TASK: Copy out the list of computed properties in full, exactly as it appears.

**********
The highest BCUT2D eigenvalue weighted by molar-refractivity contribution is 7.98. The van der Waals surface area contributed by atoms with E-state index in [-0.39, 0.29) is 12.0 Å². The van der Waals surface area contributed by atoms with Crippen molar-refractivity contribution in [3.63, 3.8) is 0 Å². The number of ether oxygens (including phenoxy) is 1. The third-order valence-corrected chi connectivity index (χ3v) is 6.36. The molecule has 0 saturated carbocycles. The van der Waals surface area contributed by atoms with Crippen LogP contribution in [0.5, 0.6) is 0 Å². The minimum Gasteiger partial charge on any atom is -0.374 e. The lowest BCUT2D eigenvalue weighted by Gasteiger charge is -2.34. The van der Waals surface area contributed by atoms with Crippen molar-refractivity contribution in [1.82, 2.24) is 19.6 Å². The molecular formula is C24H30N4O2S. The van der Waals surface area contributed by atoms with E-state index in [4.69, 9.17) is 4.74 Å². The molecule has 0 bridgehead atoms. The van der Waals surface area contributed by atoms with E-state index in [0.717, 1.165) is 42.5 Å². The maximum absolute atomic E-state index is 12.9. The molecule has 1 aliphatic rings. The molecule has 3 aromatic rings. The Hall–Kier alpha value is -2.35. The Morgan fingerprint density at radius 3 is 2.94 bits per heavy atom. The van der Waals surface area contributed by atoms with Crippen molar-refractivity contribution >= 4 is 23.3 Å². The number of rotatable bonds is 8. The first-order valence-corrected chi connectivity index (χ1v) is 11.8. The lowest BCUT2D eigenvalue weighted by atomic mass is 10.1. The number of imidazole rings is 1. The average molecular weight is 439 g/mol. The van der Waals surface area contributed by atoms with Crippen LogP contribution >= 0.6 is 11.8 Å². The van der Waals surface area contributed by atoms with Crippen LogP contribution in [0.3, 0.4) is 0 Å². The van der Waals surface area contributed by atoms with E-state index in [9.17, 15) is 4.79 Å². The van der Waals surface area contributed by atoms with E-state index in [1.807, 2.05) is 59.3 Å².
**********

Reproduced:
The highest BCUT2D eigenvalue weighted by molar-refractivity contribution is 7.98. The van der Waals surface area contributed by atoms with E-state index in [-0.39, 0.29) is 12.0 Å². The van der Waals surface area contributed by atoms with Crippen molar-refractivity contribution in [3.63, 3.8) is 0 Å². The number of ether oxygens (including phenoxy) is 1. The third-order valence-corrected chi connectivity index (χ3v) is 6.36. The molecule has 0 saturated carbocycles. The van der Waals surface area contributed by atoms with Crippen LogP contribution in [0.5, 0.6) is 0 Å². The minimum Gasteiger partial charge on any atom is -0.374 e. The lowest BCUT2D eigenvalue weighted by Gasteiger charge is -2.34. The van der Waals surface area contributed by atoms with Crippen molar-refractivity contribution in [1.82, 2.24) is 19.6 Å². The molecular formula is C24H30N4O2S. The van der Waals surface area contributed by atoms with E-state index in [4.69, 9.17) is 4.74 Å². The molecule has 0 bridgehead atoms. The van der Waals surface area contributed by atoms with E-state index in [0.717, 1.165) is 42.5 Å². The maximum absolute atomic E-state index is 12.9. The molecule has 1 aliphatic rings. The molecule has 3 aromatic rings. The Hall–Kier alpha value is -2.35. The Morgan fingerprint density at radius 3 is 2.94 bits per heavy atom. The van der Waals surface area contributed by atoms with Crippen molar-refractivity contribution >= 4 is 23.3 Å². The number of rotatable bonds is 8. The first-order valence-corrected chi connectivity index (χ1v) is 11.8. The lowest BCUT2D eigenvalue weighted by atomic mass is 10.1. The number of imidazole rings is 1. The average molecular weight is 439 g/mol. The van der Waals surface area contributed by atoms with Crippen LogP contribution >= 0.6 is 11.8 Å². The van der Waals surface area contributed by atoms with Crippen LogP contribution in [0.3, 0.4) is 0 Å². The van der Waals surface area contributed by atoms with E-state index in [9.17, 15) is 4.79 Å². The van der Waals surface area contributed by atoms with E-state index in [1.807, 2.05) is 59.3 Å².